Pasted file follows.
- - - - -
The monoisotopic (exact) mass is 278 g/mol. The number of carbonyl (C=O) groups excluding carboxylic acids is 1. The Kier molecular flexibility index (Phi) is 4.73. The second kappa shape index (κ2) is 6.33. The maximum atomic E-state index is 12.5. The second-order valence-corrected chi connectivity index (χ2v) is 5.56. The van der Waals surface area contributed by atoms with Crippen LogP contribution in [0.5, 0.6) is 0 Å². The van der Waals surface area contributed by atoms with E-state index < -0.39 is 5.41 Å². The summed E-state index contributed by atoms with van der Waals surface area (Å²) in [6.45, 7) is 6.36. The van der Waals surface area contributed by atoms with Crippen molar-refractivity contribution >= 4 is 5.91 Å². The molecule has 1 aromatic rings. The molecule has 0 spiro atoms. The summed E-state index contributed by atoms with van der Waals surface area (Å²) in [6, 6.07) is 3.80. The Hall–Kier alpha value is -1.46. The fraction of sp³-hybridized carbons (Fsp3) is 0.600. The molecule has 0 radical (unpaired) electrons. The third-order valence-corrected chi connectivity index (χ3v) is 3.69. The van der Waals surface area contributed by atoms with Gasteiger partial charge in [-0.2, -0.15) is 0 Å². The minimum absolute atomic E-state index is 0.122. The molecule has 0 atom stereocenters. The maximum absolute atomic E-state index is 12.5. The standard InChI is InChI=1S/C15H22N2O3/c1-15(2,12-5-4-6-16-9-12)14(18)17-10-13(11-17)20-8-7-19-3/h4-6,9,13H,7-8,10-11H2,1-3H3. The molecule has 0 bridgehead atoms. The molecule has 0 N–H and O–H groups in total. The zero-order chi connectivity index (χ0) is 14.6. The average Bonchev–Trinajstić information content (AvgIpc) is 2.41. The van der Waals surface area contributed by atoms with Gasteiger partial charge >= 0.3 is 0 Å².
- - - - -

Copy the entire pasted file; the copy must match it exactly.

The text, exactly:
The monoisotopic (exact) mass is 278 g/mol. The number of carbonyl (C=O) groups excluding carboxylic acids is 1. The Kier molecular flexibility index (Phi) is 4.73. The second kappa shape index (κ2) is 6.33. The maximum atomic E-state index is 12.5. The second-order valence-corrected chi connectivity index (χ2v) is 5.56. The van der Waals surface area contributed by atoms with Crippen LogP contribution in [0.5, 0.6) is 0 Å². The van der Waals surface area contributed by atoms with E-state index < -0.39 is 5.41 Å². The summed E-state index contributed by atoms with van der Waals surface area (Å²) in [6.45, 7) is 6.36. The van der Waals surface area contributed by atoms with Crippen molar-refractivity contribution >= 4 is 5.91 Å². The molecule has 1 aromatic rings. The molecule has 0 spiro atoms. The summed E-state index contributed by atoms with van der Waals surface area (Å²) in [6, 6.07) is 3.80. The Hall–Kier alpha value is -1.46. The fraction of sp³-hybridized carbons (Fsp3) is 0.600. The molecule has 0 radical (unpaired) electrons. The third-order valence-corrected chi connectivity index (χ3v) is 3.69. The van der Waals surface area contributed by atoms with Gasteiger partial charge in [-0.2, -0.15) is 0 Å². The minimum absolute atomic E-state index is 0.122. The molecule has 0 atom stereocenters. The maximum absolute atomic E-state index is 12.5. The standard InChI is InChI=1S/C15H22N2O3/c1-15(2,12-5-4-6-16-9-12)14(18)17-10-13(11-17)20-8-7-19-3/h4-6,9,13H,7-8,10-11H2,1-3H3. The molecule has 0 bridgehead atoms. The molecule has 0 N–H and O–H groups in total. The zero-order chi connectivity index (χ0) is 14.6. The average Bonchev–Trinajstić information content (AvgIpc) is 2.41. The van der Waals surface area contributed by atoms with Gasteiger partial charge >= 0.3 is 0 Å².